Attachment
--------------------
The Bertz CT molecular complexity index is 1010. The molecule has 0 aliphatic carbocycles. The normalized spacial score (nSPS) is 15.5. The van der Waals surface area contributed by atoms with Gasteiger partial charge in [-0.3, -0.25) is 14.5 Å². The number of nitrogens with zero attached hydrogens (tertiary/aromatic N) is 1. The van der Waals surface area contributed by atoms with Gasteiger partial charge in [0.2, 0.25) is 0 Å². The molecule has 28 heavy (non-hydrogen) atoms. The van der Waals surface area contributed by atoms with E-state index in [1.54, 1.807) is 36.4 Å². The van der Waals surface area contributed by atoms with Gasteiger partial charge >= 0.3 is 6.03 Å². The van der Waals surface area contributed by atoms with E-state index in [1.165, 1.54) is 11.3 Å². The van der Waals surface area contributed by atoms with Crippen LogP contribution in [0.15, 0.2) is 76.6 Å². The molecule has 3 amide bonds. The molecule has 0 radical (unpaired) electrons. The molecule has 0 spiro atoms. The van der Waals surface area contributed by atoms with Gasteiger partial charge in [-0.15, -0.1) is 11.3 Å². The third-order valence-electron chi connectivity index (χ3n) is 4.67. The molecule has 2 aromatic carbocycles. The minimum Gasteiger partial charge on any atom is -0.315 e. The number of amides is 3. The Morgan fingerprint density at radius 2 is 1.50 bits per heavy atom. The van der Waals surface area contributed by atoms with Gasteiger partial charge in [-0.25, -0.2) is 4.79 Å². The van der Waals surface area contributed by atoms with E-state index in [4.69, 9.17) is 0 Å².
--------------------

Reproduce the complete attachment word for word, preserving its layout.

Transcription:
The Bertz CT molecular complexity index is 1010. The molecule has 0 aliphatic carbocycles. The normalized spacial score (nSPS) is 15.5. The van der Waals surface area contributed by atoms with Gasteiger partial charge in [-0.3, -0.25) is 14.5 Å². The number of nitrogens with zero attached hydrogens (tertiary/aromatic N) is 1. The van der Waals surface area contributed by atoms with Gasteiger partial charge in [0.2, 0.25) is 0 Å². The molecule has 28 heavy (non-hydrogen) atoms. The van der Waals surface area contributed by atoms with E-state index in [1.54, 1.807) is 36.4 Å². The van der Waals surface area contributed by atoms with Gasteiger partial charge >= 0.3 is 6.03 Å². The van der Waals surface area contributed by atoms with E-state index in [1.165, 1.54) is 11.3 Å². The van der Waals surface area contributed by atoms with Crippen LogP contribution in [0.15, 0.2) is 76.6 Å². The molecule has 3 amide bonds. The molecule has 0 radical (unpaired) electrons. The molecule has 0 spiro atoms. The van der Waals surface area contributed by atoms with Gasteiger partial charge in [-0.15, -0.1) is 11.3 Å². The third-order valence-electron chi connectivity index (χ3n) is 4.67. The molecule has 2 aromatic carbocycles. The minimum Gasteiger partial charge on any atom is -0.315 e. The number of amides is 3. The Morgan fingerprint density at radius 2 is 1.50 bits per heavy atom. The van der Waals surface area contributed by atoms with Gasteiger partial charge in [-0.25, -0.2) is 4.79 Å². The van der Waals surface area contributed by atoms with E-state index in [4.69, 9.17) is 0 Å².